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Sans comment

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What I looked like when I was 17 and talking about math

My mom just sent me this, from the 1989 Westinghouse (now Intel) science fair. I don’t usually think CJ looks very much like me, but in this picture I can kind of see it.

20130611100341179-1

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The Lonely Passion of Joey Heatherton

Hey, somebody has posted an acoustic cover of “The Lonely Passion of Joey Heatherton,” the greatest song (against much competition) by 90s Boston indie-rock heroes Prickly:

 

 

You can hear Prickly’s original (in cassette quality, sorry) at my earlier Prickly post.

On Thermonuclear War

This is the world we used to live in.  Herman Kahn, one of the architects of postwar US nuclear policy, from his 1960 book On Thermonuclear War:

However, our calculations indicate that even without special stockpiles, dispersal, or protection, the restoration of our prewar GNP should take place in a relatively short time — if we can hold the damage to the equivalent of something like 53 metropolitan areas destroyed.

Reassuring!

 

 

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How many times can dating die?

Dating is dead now, at the hand of Facebook, texting, “hanging out,” and “hooking up,” per the New York Times:

Blame the much-documented rise of the “hookup culture” among young people, characterized by spontaneous, commitment-free (and often, alcohol-fueled) romantic flings. Many students today have never been on a traditional date, said Donna Freitas, who has taught religion and gender studies at Boston University and Hofstra and is the author of the forthcoming book, “The End of Sex: How Hookup Culture is Leaving a Generation Unhappy, Sexually Unfulfilled, and Confused About Intimacy.”

Hookups may be fine for college students, but what about after, when they start to build an adult life? The problem is that “young people today don’t know how to get out of hookup culture,” Ms. Freitas said.

Arthur Levine concurs:

This generation is not very good at face-to-face relationships. The image that comes to mind is two students, sitting in the room they share, angrily texting each other, but not talking. They all want to have intimate relationships, they want to get married and have kids, but that’s hard to do if you don’t know how to talk with another person. Just under half of freshmen said they’d been on a date. Relationships often begin with two people meeting at a party and hooking up. Then the next day they check each other out on Facebook, and if they like what they see they might send a message saying they’re going to a party the next night — but not inviting the other person. And if they both show up, and hook up again, that might go on for a while, and then they’d consider posting on Facebook that they were in a relationship.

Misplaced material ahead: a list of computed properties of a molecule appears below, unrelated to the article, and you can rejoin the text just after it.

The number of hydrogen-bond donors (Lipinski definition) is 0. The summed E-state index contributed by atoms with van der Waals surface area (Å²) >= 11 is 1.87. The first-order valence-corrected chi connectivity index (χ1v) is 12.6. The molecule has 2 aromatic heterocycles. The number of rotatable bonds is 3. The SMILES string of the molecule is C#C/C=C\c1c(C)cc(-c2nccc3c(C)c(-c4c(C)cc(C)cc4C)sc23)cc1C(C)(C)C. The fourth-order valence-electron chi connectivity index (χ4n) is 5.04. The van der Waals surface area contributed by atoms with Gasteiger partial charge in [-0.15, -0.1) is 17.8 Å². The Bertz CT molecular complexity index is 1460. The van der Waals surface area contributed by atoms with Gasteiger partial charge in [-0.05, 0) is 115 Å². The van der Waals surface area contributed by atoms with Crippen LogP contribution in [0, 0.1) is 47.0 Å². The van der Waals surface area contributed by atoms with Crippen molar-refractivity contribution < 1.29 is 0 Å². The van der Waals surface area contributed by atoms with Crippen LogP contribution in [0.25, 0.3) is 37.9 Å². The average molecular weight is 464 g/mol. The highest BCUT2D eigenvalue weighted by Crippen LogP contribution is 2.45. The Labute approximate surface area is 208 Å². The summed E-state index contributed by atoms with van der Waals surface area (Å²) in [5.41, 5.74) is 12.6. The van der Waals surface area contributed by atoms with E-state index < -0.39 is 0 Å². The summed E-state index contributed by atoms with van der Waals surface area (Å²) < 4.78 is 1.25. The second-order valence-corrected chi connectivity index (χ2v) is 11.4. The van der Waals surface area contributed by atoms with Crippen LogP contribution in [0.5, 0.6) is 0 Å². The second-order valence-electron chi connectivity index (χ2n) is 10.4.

Oh, for the old days, before Facebook and the ubiquitous Internet, back in 1998, when everything was different, and when Arthur Levine — yep, the same guy — wrote:

One of the things traditional-age undergraduates have been most eager to escape from is intimate relationships.  Traditional dating is largely dead on college campuses, replaced by group dating, in which men and women travel in unpartnered packs.  Group dating is a practice that provides protection from deeper involvement and intimacy.  One student at Southern Methodist University summed up the dating scene this way:  “I don’t think there is much serious dating until people are seniors.  I mean, people go out a lot but do not want serious relationsips.  There is a lot of sex.  College is about casual sex.”

Students talked a lot about sex.  On a given night the typical pattern is to go to a bar or party off campus, get drunk, and end up back in someone’s room.  One student explained, “People will stand in the bar just waiting to be chosen at the end of the night.”  Developing a sexual relationship that is not intended to be emotional is just another alternative to traditional dating.  It is a pattern repeated all across the country and rationalized by students, who told us repeatedly that they have never seen a successful adult romantic relationship.”

Young people who read my blog, I have an important message for you.  I went to college in the early 1990s.  There was not much “traditional dating.”  Lots of people complained about this, especially in newspaper editorials, and worried about our ability to forge meaningful relationships.  You know what happened to us?  We all figured out how to get married and have kids.  Just so you know.